Can California Afford to Build High-Speed Rail? California’s High Speed Rail project and the California High Speed Rail Peer Review Group were created by state voters in Proposition 1A. The Review Group is a high-powered panel that provides the legislature with progress reports on the multi-billion dollar system to link the state’s major cities. But its latest report is a dire warning: the project represents “an immense financial risk to California” because there are no “credible sources of adequate funding.” The Rail Authority says the report is flawed—and that just releasing it will “create a cloud” threatening the very support the Review Group finds lacking.
A Pacific Standard Time Preview The big self-love fest that is Pacific Standard Time: Art in L.A., 1945-1980 is about to launch with many exhibits across Southern California. Part of the story of that creative period in postwar Los Angeles is the innovation in design, craft and architecture. Gloria Gerace, managing director of Pacific Standard Time tells how design was linked to the art experimentation of those "happening" years. One of the biggest design exhibitions opens soon at the Los Angeles County Museum of Art and curators Wendy Kaplan and Bobbye Tigerman give a preview of Living In a Modern Way: California Design 1930—1965 . Then, architects Craig Hodgetts and Ming Fung walk through their exhibition design that includes the Case Study House program, open plan and indoor-outdoor living, Julius Shulman photographs, and the explosion of consumption that followed the deprivations of the Great Depression and World World II. The cover of the magazine Arts & Architecture, which published the Case Study Houses Top image: Swimsuits designed by the company Catalina, which were made in L.A.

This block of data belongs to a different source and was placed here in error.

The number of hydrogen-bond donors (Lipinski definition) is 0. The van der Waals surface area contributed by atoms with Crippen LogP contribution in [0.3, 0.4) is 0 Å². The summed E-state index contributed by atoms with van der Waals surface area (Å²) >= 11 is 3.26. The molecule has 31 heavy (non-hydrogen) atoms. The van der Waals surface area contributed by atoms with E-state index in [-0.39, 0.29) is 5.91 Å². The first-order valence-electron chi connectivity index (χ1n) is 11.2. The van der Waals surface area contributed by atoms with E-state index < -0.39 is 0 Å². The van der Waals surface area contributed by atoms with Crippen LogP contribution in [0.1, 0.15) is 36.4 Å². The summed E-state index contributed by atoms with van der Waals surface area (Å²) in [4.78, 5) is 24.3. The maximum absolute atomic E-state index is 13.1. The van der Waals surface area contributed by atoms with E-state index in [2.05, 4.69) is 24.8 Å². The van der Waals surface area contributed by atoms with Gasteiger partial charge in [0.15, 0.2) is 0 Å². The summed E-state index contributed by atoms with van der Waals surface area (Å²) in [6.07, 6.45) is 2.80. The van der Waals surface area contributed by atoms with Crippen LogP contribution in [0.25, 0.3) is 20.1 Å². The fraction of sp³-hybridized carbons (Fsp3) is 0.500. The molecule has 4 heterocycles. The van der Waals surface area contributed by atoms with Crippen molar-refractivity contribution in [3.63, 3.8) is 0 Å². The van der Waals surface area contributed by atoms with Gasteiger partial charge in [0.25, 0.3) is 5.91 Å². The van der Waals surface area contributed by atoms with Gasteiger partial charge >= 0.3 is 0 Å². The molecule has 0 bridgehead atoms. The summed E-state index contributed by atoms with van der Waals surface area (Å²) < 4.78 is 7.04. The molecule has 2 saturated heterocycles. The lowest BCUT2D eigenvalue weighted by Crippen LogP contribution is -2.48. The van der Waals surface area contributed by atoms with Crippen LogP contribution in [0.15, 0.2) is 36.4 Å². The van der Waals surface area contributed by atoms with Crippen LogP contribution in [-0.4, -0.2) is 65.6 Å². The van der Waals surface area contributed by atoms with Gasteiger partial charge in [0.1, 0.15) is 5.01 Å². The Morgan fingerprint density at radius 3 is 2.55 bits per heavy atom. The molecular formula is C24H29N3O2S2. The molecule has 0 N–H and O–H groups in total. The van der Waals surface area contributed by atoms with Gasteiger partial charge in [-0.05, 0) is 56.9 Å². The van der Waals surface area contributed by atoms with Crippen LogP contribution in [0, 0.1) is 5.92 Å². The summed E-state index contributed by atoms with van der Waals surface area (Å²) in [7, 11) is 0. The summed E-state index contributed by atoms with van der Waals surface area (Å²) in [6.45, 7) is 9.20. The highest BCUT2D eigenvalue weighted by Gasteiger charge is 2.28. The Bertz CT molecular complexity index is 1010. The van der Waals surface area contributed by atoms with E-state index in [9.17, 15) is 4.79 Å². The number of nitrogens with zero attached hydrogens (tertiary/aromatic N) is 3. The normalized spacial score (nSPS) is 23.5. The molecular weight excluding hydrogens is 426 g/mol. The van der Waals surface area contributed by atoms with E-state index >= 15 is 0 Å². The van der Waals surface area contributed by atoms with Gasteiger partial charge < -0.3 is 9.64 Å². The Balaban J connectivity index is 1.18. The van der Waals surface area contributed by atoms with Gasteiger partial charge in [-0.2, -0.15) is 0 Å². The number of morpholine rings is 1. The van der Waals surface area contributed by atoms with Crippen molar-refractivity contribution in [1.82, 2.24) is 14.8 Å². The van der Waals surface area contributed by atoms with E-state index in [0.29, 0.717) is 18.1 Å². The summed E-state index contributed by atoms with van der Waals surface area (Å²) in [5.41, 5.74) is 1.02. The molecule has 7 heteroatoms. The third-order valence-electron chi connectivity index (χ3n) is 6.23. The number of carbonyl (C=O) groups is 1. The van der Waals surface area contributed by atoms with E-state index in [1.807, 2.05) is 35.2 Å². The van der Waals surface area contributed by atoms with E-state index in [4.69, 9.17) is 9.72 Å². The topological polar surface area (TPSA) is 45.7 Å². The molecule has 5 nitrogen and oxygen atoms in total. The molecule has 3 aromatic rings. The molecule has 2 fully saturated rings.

de070918The_Incredible_Being Petals Ceiling Treatment Firm: Studio Lilica Designer: Carl Royce Skateboard Design by Geoff McFetridge TOPO Table Firm: NON Designs, LLC Designer: Scott Franklin Additional: MIAO MIAO TOPO Table Firm: NON Designs, LLC Designer: Scott Franklin Additional: MIAO MIAO Mike Andrews "hand on string" Firm: Champion Graphics Designer: Geoff McFetridge Client: Mike Andrews
Why did Jared Kushner want a back channel with Russians? News broke Friday that President Trump’s son-in-law and senior advisor, Jared Kushner, tried setting up a back channel between the Trump transition team and the Russian government. What are the consequences for Kushner, President Trump, and the investigation into Russian meddling?
George Saunders: Lincoln in the Bardo (Part I) Lincoln in the Bardo dramatizes a grieving President Lincoln as he visits the grave of his beloved son Willie, who died at age eleven. In the novel, the buried dead believe they're not dead -- "they're sick and refer to their coffins as "sick boxes."
Securing Public Spaces, Super Wealthy Asians Vehicles are increasingly being used as weapons, as seen in the London Bridge attack over the weekend and in New York’s Times Square last month. The Compton-based company Calpipe is designing security bollards to help make public spaces safer. And novelist Kevin Kwan satirizes the “crazy rich” Asian jet set and their luxurious tastes in his latest book, “Rich People Problems.”
Farewell LA freeways, Peter Shire is back Angelenos don't want more freeways but we seem not to want mass transit either. Metro has killed the 710 freeway extension, and bus and train ridership is down across the region. What's the future of getting around in LA? And, Peter Shire is having a comeback. What attracts a new generation to his playful ceramics and furniture?